“A community soccer club’s decision to punish players for showing support for statements that align with the Charter of Rights and Freedoms, and genuine human inclusion is unacceptable,” Lupton said. “The unprofessional handling and conduct of this issue by the Chilliwack FC board is appalling and needs to be acknowledged to create change.”

Laycock said CFC board felt strongly that ‘Respect for ALL’ would get a conversation started, and the board stands by their choice.

“The words can represent LGBTQI2S+ and BIPOC, but they can also be applied to 101 things like respect for your opponents, your teammates, officials, your community,” Laycock said. “We felt it was a good first step and an opportunity to grow and educate as we continue.”


@ProgressSports
eric.welsh@theprogress.com

Like us on Facebook and follow us on Twitter.

Want to support local journalism during the pandemic? Make a donation here.

LGBTQsoccer

Get local stories you won't find anywhere else right to your inbox.
Sign up here

Just Posted

RCMP stock photo. (Black Press)
Missing Maple Ridge teen safely located

14-year-old girl went missing on Thursday evening

Kai Chand and his four-legged companion, Rosie, walk through the mall with Kai’s mother, Tara. (Special to The News)
Invaluable canine companion motivates teen to give back

Maple Ridge’s Kai and Rosie recently took part in a challenge to raise money for service dogs

If you have a letter you’d like to submit to the editor for consideration, please email us at <a href="mailto:editor@mapleridgenews.com"><strong>editor@mapleridgenews.com</strong></a>. Look forward to hearing your thoughts.
LETTER: Shame on local businesses not enforcing mask wearing

Maybe a list should be published saying where not to do business because it’s unsafe

If you have a letter you’d like to submit to the editor for consideration, please email us at <a href="mailto:editor@mapleridgenews.com"><strong>editor@mapleridgenews.com</strong></a>. Look forward to hearing your thoughts.
LETTER: There’s good reason for councillor’s actions

Councillor Kiersten Duncan has given much to this community, and deserves some understanding

The City of Maple Ridge is developing a concept plan for the new park area at 241A St. and 112 Ave. (City of Maple Ridge mock-up screenshot/ mapleridge.ca)
City of Maple Ridge hears back from public on new park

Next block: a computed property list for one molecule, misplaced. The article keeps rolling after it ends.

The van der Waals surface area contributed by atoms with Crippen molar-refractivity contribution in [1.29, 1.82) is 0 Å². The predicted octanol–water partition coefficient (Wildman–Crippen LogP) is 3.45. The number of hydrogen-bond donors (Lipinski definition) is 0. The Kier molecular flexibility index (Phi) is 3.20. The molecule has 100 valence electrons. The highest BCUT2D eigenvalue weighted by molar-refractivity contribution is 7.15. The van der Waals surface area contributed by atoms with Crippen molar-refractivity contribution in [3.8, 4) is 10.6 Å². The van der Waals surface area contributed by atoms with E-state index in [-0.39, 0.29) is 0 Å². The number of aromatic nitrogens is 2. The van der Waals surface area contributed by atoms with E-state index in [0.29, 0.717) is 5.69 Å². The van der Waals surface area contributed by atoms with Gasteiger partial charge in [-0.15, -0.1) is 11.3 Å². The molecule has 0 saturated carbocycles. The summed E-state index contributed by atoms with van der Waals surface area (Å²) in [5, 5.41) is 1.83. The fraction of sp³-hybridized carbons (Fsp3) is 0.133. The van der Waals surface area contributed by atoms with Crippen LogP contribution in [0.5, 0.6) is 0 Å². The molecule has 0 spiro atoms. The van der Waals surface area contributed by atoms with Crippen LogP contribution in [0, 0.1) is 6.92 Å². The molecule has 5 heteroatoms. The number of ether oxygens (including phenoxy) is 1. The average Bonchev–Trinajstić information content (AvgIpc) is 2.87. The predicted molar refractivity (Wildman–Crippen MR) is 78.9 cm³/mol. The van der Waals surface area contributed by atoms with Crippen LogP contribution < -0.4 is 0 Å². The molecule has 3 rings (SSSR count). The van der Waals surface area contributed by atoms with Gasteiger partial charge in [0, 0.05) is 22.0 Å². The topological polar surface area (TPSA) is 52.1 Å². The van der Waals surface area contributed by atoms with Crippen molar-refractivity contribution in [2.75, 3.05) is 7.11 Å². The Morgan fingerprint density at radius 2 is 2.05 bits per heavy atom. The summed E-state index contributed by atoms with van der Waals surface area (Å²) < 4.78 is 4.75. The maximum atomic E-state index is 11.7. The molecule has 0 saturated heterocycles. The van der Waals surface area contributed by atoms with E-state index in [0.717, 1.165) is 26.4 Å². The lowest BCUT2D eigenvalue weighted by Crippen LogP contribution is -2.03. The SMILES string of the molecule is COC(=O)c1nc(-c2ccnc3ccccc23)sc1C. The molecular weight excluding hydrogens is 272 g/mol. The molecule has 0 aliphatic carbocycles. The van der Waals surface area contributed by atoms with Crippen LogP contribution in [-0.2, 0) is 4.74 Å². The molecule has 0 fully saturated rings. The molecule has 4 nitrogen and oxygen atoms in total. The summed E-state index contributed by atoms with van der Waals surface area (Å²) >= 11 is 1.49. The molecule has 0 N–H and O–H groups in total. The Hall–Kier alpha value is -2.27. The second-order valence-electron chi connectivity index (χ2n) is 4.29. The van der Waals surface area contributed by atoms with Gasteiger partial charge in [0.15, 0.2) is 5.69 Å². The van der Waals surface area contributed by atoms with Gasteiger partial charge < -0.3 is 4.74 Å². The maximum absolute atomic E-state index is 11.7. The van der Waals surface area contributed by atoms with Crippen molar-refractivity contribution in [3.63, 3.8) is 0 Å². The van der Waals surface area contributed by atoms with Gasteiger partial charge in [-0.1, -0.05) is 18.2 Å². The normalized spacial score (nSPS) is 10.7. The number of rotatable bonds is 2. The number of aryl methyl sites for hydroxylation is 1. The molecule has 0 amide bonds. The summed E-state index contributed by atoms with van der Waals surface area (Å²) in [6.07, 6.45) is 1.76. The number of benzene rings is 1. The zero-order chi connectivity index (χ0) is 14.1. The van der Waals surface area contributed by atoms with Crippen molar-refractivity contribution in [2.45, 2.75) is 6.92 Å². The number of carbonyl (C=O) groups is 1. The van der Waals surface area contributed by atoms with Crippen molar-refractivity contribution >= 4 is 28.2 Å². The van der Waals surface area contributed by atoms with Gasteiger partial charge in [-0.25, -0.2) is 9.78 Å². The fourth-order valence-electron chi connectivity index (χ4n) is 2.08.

The Maple Ridge Parks, Recreation & Culture department engaged with the community… Continue reading

Kyle Charles poses for a photo in Edmonton on Friday, Nov. 20, 2020. Marvel Entertainment, the biggest comic book publisher in the world, hired the 34-year-old First Nations illustrator as one of the artists involved in Marvel Voice: Indigenous Voices #1 in August. THE CANADIAN PRESS/Jason Franson
VIDEO: Indigenous illustrator of new Marvel comic hopes Aboriginal women feel inspired

Kyle Charles says Indigenous women around the world have reached out

This 2019 photo provided by The ALS Association shows Pat Quinn. Quinn, a co-founder of the viral ice bucket challenge, died Sunday, Nov. 22, 2020, at the age of 37. (Scott Kauffman/The ALS Association via AP)
Co-founder of viral ALS Ice Bucket Challenge dies at 37

Pat Quinn was diagnosed with Lou Gehrig’s disease, also known as amyotrophic lateral sclerosis, in 2013

Minister of Justice and Attorney General of Canada David Lametti speaks with the media following party caucus in Ottawa, Tuesday, January 28, 2020. THE CANADIAN PRESS/Adrian Wyld
Exclusion of mental health as grounds for assisted death is likely temporary: Lametti

Senators also suggested the exclusion renders the bill unconstitutional

Claudio Mastronardi, Toronto branch manager at Carmichael Engineering, is photographed at the company’s offices in Mississauga, Ont., Thursday, Nov. 19, 2020. As indoor air quality becomes a major concern in places of business, HVAC companies are struggling to keep up with demand for high quality filtration systems. THE CANADIAN PRESS/Chris Young
Business is booming for HVAC companies as commercial buildings see pandemic upgrades

‘The demand right now is very high. People are putting their health and safety ahead of cost’

Cannabis bought in British Columbia (Ashley Wadhwani/Black Press Media)
Is it time to start thinking about greener ways to package cannabis?

Packaging suppliers are still figuring eco-friendly and affordable packaging options that fit the mandates of Cannabis Regulations

Join Black Press Media and Do Some Good
Join Black Press Media and Do Some Good

Pay it Forward program supports local businesses in their community giving

Bank of Montreal, located on Burrard Street in downtown Vancouver. (Google Maps)
Heiltsuk man files human rights complaint against Vancouver police, BMO after bank arrest

Pair remains distraught after employee falsely reports fraud in progress leading to their arrest

RCMP Cpl. Cory Lepine pictured at BC Livestock Producers Co. in Kamloops, Nov. 16. (Phil McLachlan - Black Press Media)
Meet B.C.’s only cowboy cop; a voice for the livestock industry

Cpl. Cory Lepine serves as a bridge between the law and those who make a living off the land

BCHL
BCHL pushes back season start due to provincial health orders

The delay is minimal, just six days, for now. But the league is open to starting up after Christmas

Most Read